The story of highwayman James Snooks is one of the best known in the district.
"Highwayman" was a term used in Britain during the 17th and 18th centuries to
describe a criminal who robbed people travelling by stagecoach and other modes
of transport along public highways. And here we have a fine distinction; while
highwaymen operated from horseback, more down-market villains who operated on
foot were appropriately termed "footpads". So, with the terminology out of the
way, on to the notice posted in the London Chronicle in May, 1801........
The post-boy conveying the mail from Tring to Hemel Hempstead, was stopped near Bone End, in the Parish of
Northchurch, about fifteen minutes past ten o'clock last night, by a single highwayman mounted on a
dark-coloured grey horse, who took from him the following bags of letters for London, viz Winslow, Wendover, Aylesbury, Tring and Berkhamsted.
There is great reason to suspect that one James Snooks committed the robbery. He is a native of
Hungerford, where his father now resides, is between 30 and 40 years of age, 5 feet 10 or 11 inches high, has light brown hair cut short, is pitted with the small pox, has lived in and about Mary-le-bone, and is well known in the neighbourhood of Portland Place. He left his lodging at No. 3, in Woodstock Street, Mary-le-bone, early on Saturday morning, and was then dressed in a blue coat, with black velvet collar, marcella waistcoat, with blue and white stripes, velveteen breeches, and dark-coloured stockings. He was tried at the Old Bailey about a year ago, for horse stealing and acquitted. He is supposed to have in his
possession several Bank of England notes, Aylesbury, High Wycombe, Uxbridge, Stoney Stratford, and Banbury notes.
Whoever shall apprehend and convict, or cause to be apprehended and convicted, the person committed the
said robbery, will be entitled to a reward of two hundred pounds, over and above the reward given by Act of Parliament for apprehending highwaymen: or if any person concerned therein will surrender himself, and make discovery, whereby the person who committed the robbery may be apprehended and brought to justice, such discoverer will be entitled to the said reward, and will also receive His Majesty's most gracious pardon.
By command of his Majesty's Post-master General,
Francis Keeling, Secretary.
Although generally known as Robert (a corruption of 'that robber
Snooks'), Snooks was in fact baptised James at Hungerford, Berkshire on Sunday 16th August 1761. It is possible that during his early career he worked as an ostler at the King's Arms, Berkhamsted and, if so, his employer, John Page, was destined to meet him in an official capacity at his eventual execution.
In 1800 he was known to be living in Hertfordshire at Hemel Hempstead, and in consequence he would have had the opportunity to become familiar with movements on and around Boxmoor Common. One person who would have undoubtedly caught his eye would have been John Stevens, the post boy employed to carry mail across the lonely heathland. Selecting a suitably dark night, Snooks waylaid Stevens as he crossed the common, relieving him with relative ease of his
six mailbags, which contained not only letters but bank and promissory notes -
the bags were left scattered over the Moor. It is not known whether he chose that particular night carefully or whether it was pure good fortune, but the contents of the bags were exceptionally heavy, one letter alone containing over £500 in notes. Leaving for Southwark unrecognised, Snooks had achieved what he felt to be the perfect crime, indeed but for one small mistake he would probably have remained undetected.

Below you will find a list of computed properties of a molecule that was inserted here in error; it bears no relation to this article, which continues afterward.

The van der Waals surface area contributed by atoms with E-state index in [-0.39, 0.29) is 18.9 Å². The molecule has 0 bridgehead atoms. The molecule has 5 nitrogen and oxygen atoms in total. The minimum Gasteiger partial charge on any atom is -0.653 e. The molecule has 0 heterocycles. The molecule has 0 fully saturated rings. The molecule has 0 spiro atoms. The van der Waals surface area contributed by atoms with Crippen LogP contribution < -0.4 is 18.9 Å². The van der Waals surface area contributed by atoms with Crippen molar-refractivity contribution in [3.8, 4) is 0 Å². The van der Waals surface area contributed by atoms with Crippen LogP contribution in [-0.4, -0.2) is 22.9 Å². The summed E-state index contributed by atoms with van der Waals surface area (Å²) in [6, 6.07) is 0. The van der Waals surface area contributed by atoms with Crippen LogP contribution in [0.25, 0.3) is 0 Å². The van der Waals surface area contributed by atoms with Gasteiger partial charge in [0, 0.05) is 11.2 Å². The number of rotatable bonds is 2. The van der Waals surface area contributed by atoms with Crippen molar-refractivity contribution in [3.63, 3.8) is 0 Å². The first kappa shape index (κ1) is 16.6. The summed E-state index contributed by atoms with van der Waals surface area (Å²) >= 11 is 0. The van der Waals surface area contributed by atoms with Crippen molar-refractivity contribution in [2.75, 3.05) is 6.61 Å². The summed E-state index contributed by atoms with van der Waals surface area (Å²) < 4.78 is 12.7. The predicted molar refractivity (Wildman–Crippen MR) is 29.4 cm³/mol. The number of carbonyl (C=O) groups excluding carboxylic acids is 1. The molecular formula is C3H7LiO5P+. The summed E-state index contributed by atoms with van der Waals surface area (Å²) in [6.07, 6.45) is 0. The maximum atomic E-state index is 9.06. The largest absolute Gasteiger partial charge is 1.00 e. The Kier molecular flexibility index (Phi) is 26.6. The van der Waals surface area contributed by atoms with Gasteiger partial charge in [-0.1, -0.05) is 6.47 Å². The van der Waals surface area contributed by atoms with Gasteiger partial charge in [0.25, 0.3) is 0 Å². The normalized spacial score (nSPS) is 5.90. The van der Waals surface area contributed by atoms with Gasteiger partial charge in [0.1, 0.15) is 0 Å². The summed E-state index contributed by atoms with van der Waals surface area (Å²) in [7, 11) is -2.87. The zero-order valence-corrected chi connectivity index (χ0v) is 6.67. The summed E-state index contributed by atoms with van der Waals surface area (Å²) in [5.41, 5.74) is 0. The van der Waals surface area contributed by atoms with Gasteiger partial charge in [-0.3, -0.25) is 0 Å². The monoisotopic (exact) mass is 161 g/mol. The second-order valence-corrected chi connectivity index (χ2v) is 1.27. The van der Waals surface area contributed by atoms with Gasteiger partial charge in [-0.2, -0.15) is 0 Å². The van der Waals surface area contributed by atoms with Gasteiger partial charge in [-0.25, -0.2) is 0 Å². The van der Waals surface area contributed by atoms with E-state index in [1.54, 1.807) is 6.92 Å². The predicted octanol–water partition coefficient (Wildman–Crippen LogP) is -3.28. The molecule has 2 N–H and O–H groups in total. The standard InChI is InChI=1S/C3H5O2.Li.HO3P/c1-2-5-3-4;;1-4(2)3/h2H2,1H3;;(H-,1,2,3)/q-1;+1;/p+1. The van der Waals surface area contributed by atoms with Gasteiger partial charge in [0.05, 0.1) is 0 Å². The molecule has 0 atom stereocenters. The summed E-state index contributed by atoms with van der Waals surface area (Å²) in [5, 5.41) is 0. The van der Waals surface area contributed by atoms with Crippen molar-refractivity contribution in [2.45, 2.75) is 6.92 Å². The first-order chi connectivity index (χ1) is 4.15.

Some time after the robbery, feeling that all the excitement had died down, he despatched a servant to purchase him some cloth, charging her to bring him the change from a £5 note. In error he handed her a £50 note, a fact which aroused great suspicion with the trader. Aware of enquiries now being made about him,
Snooks fled back to Hungerford, but was later spotted in Marlborough Forest nearby and arrested.
Found guilty under his baptismal name at Hertford Assizes, he was sentenced to be hung in chains at a site selected by Mr. Page, now High Constable of the Hundreds of Dacorum. However, the period for such grisly displays was drawing to a close and after a petition by the residents of Boxmoor, the selected location, this was commuted to a straightforward execution.
A local holiday was declared on the appointed day, March 11th, 1802, crowds assembling from early morning. Stopping for a final drink en route to his execution
- possibly at The Swan - Snooks is reputed to have rebuked the crowds, telling them that there would be no fun until he arrived. Standing before the gallows it is said he offered his gold watch to anyone prepared to assure him a decent burial.
This bargain not being accepted, he was hung from one of a group of five horse chestnut trees. After he was cut down, a truss of straw was divided, half being tossed into the grave. As the body was placed upon this a disgraceful scene ensued as the executioner started to strip the clothes of the corpse claiming it to be his privilege. The High Constable, determined to preserve a sense of decency, prevented this, the remaining straw then being placed over the body and the grave filled in.
The following day it would appear that the local residents repented and subscribed to a plain wooden coffin.
Snooks was exhumed, placed in the coffin and reinterred at the same spot. He holds the macabre distinction of being the last highwayman in England to be hanged at the scene of his crime.
In 1904, one hundred years after the execution, the Boxmoor Trustees provided a small grave stone on the Moor to commemorate the event, inscribed with just his name and the date of the execution. The stone still stands today, some 20m off the A41 on Boxmoor Common between Bourne End and Boxmoor.